Friday, 1 January 2021

Me Made - and its not even May!


 This morning as I went to the closet to get dressed, I came to the sudden realization that nearly everything in it has been made by me!  Furthermore, nearly everything there is a Love Notions pattern!  Love Notions patterns are well designed and come with easy to follow instructions which often include videos.  All women's patterns are either now made with inclusive sizing from XS to 5X or will be in the near future and most include full bust pattern pieces.  And the support in their Facebook Group is excellent.  Are you a projector user?  If you come across a pattern without a projector file, Tami will make one up in no time at all!

So what are my favourite Love Notions patterns?  Well, let's start with my current favourite:

The Compose Robe


I had been hoping that Tami would come up with a robe pattern, and this year she did!  I am loving this pattern so much, and of course, I'm wearing it every day.  I made my Compose Robe with cuddly soft bamboo fleece from Discovery Fabrics in a rich bluey-green called Peacock.  I made my robe with the band finish, but also made robes for my grandkids with hoods.  It was a quick, easy pattern and the results have been perfect.  It's the robe I've always been wanting!

Which top do I wear most frequently?  That has to be:

The Sloane Sweater


Now that the cold weather is here, I seem to be living in my Sloanes and other than the free Laundry Day Tee, I think it must be the one most frequently posted in Love Notions' Facebook support group.  This particular one is brushed french terry from l'oiseau fabrics.  It's just the most basic one - no yoke, no elbow patches - but it's probably the one I wear most.  Another quick, easy pattern that goes together in minutes.

The Sloane is great for casual, but how about something a bit more sophisticated? 

The Whistler Pullover and Hoodie


The first time I wore this, I was besieged with questions as to where I'd bought it - it seemed to be hard to believe that I could have made it myself!  But I did - with the assistance, of course, from a video link right in the pattern instructions that helped me understand the challenging bit!  This one is made from cotton/spandex from l'oiseau fabrics.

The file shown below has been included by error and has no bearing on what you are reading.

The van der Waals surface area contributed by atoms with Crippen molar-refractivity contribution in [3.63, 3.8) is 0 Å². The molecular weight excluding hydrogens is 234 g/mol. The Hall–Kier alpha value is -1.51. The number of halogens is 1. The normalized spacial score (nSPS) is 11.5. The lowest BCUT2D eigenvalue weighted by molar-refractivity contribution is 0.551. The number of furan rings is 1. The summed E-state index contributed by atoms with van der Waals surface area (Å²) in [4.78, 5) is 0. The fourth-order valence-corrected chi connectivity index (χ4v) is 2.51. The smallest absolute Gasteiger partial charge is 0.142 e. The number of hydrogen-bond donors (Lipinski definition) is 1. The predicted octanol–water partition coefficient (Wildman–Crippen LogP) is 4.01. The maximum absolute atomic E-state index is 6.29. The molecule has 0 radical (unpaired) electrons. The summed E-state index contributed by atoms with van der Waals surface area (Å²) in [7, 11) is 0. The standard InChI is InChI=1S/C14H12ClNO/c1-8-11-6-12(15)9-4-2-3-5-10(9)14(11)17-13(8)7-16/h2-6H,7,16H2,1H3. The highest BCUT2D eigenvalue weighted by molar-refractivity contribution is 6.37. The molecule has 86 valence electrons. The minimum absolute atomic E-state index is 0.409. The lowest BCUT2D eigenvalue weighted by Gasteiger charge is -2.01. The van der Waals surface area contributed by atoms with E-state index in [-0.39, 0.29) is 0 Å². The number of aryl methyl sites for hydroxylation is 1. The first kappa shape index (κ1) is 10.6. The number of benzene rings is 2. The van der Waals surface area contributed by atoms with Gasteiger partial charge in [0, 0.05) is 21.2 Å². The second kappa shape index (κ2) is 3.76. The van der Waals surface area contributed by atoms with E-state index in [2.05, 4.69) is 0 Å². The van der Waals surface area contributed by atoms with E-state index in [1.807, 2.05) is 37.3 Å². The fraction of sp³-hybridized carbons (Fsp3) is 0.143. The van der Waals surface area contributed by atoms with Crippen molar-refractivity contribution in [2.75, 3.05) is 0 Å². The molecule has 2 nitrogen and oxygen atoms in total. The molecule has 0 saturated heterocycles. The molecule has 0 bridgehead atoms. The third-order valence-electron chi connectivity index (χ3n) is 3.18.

The Whistler and Sloane are perfect for cooler weather, but how about something that spans the seasons?

The Forte Top & Dress


The Forte has to be one of the most versatile patterns.  While most Love Notions patterns come with options to change things up, I don't think you can beat the Forte for having the most!  I don't have a properly staged picture of this one because I had to make it up in a hurry for a party a friend's little granddaughter invited me to - I was ordered to wear red which is a colour I don't normally wear.  Forte to the rescue!  Which just goes to show how quickly you can make this one up and still get great results.  It's made from Solar Stretch from Discovery Fabrics which has no curl - with the result that I didn't hem the sleeves or bottom!

These are all great patterns for knits, but what about woven fabrics?

The Rhapsody Blouse & Dress


When warm weather arrives, I practically live in my Rhapsody Blouses! The loose, flowing fit of this pattern makes it perfect for summer's heat.  I've made them in everything from cotton to linen and love them all equally!  This one was made from cotton border fabric from my local Fabricland.  The finish on the Rhapsody is particularly professional, utilizing french seams, so it's beautiful inside and out.  You can buy bias binding for the neck finish, but it was this pattern that introduced me to making my own bias binding and now I'll never buy it again - I posted about it here.  

So what's my all-time favourite top?  Definitely La Bella Donna!

La Bella Donna Top & Tunic


This dolman has got to be the simplest pattern of all to make!  You can do it with just the front and back, turning under the neck edge to hem it.  I usually finish it with a strip of fabric for a clean binding finish.  I've made this in a variety of fabrics, but right now I love bamboo for this pattern.  I've made summer ones with bamboo jersey and this one is made from bamboo terry.  I get my bamboo fabric from Discovery Fabrics.  I particularly love the cowl neck and the curved hem is flattering.  If you need something quick, easy and good looking, La Bella Donna is your pattern!

And how about bottoms?

Duet Trousers

I just realized I don't actually have a current picture of the Duets by themselves!  But they're in every picture here, because they're the only pants I wear these days!  You can make them with woven or knit, contoured waistband or yoga band and the pattern comes with a fitting workbook that is worth the price of the pattern alone.  My most-worn ones are made with Yoga Stretch from Discovery Fabrics.  They're like wearing secret PJ pants!  Yes, they're that comfortable.  

All we need now is a coat.

The Octave Coat


Love Notions made my day when they produced this pattern - it's the coat I'd been dreaming about!  I love shawl collars, and this is a perfect length for me.  Make it dressy in wool with a sleek lining for classy.  Or make it more casual as I did with Polartec Windpro Stretch from Discovery Fabrics.  My coat is warm and yet it's water repellent.  And if it needs it, I can throw it in the wash.  Surprisingly easy to sew, the instructions have 3 video links if you want help.